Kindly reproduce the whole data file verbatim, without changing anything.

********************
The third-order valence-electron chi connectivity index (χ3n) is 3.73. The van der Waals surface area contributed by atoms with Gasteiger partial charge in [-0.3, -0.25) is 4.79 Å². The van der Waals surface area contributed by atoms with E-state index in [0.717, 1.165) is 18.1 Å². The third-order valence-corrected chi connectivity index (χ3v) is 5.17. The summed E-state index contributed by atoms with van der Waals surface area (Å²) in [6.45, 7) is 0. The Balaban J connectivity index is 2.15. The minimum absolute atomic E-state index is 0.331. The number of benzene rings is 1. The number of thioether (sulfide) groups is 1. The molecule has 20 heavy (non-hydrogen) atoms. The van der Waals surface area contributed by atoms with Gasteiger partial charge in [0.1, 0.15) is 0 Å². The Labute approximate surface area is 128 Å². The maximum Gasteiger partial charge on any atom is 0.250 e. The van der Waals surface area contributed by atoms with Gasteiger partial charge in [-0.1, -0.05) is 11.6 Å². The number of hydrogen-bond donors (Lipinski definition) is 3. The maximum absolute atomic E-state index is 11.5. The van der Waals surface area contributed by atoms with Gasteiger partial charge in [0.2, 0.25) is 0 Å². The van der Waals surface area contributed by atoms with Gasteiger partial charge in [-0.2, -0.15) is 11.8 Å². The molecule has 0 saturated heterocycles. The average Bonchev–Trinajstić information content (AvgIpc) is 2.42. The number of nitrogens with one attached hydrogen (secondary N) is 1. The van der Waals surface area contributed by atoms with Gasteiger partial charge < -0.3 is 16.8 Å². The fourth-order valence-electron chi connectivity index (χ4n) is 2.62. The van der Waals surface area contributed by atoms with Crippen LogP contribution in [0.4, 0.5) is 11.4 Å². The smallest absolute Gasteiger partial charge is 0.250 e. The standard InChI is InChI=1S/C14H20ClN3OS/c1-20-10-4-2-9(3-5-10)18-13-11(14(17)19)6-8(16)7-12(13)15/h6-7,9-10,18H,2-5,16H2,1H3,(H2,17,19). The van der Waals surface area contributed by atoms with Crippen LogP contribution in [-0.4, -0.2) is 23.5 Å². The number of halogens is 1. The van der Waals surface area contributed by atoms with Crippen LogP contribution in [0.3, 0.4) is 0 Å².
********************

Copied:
The third-order valence-electron chi connectivity index (χ3n) is 3.73. The van der Waals surface area contributed by atoms with Gasteiger partial charge in [-0.3, -0.25) is 4.79 Å². The van der Waals surface area contributed by atoms with E-state index in [0.717, 1.165) is 18.1 Å². The third-order valence-corrected chi connectivity index (χ3v) is 5.17. The summed E-state index contributed by atoms with van der Waals surface area (Å²) in [6.45, 7) is 0. The Balaban J connectivity index is 2.15. The minimum absolute atomic E-state index is 0.331. The number of benzene rings is 1. The number of thioether (sulfide) groups is 1. The molecule has 20 heavy (non-hydrogen) atoms. The van der Waals surface area contributed by atoms with Gasteiger partial charge in [0.1, 0.15) is 0 Å². The Labute approximate surface area is 128 Å². The maximum Gasteiger partial charge on any atom is 0.250 e. The van der Waals surface area contributed by atoms with Gasteiger partial charge in [-0.1, -0.05) is 11.6 Å². The number of hydrogen-bond donors (Lipinski definition) is 3. The maximum absolute atomic E-state index is 11.5. The van der Waals surface area contributed by atoms with Gasteiger partial charge in [0.2, 0.25) is 0 Å². The van der Waals surface area contributed by atoms with Gasteiger partial charge in [-0.2, -0.15) is 11.8 Å². The molecule has 0 saturated heterocycles. The average Bonchev–Trinajstić information content (AvgIpc) is 2.42. The number of nitrogens with one attached hydrogen (secondary N) is 1. The van der Waals surface area contributed by atoms with Gasteiger partial charge < -0.3 is 16.8 Å². The fourth-order valence-electron chi connectivity index (χ4n) is 2.62. The van der Waals surface area contributed by atoms with Crippen LogP contribution in [0.4, 0.5) is 11.4 Å². The smallest absolute Gasteiger partial charge is 0.250 e. The standard InChI is InChI=1S/C14H20ClN3OS/c1-20-10-4-2-9(3-5-10)18-13-11(14(17)19)6-8(16)7-12(13)15/h6-7,9-10,18H,2-5,16H2,1H3,(H2,17,19). The van der Waals surface area contributed by atoms with Crippen LogP contribution in [-0.4, -0.2) is 23.5 Å². The number of halogens is 1. The van der Waals surface area contributed by atoms with Crippen LogP contribution in [0.3, 0.4) is 0 Å².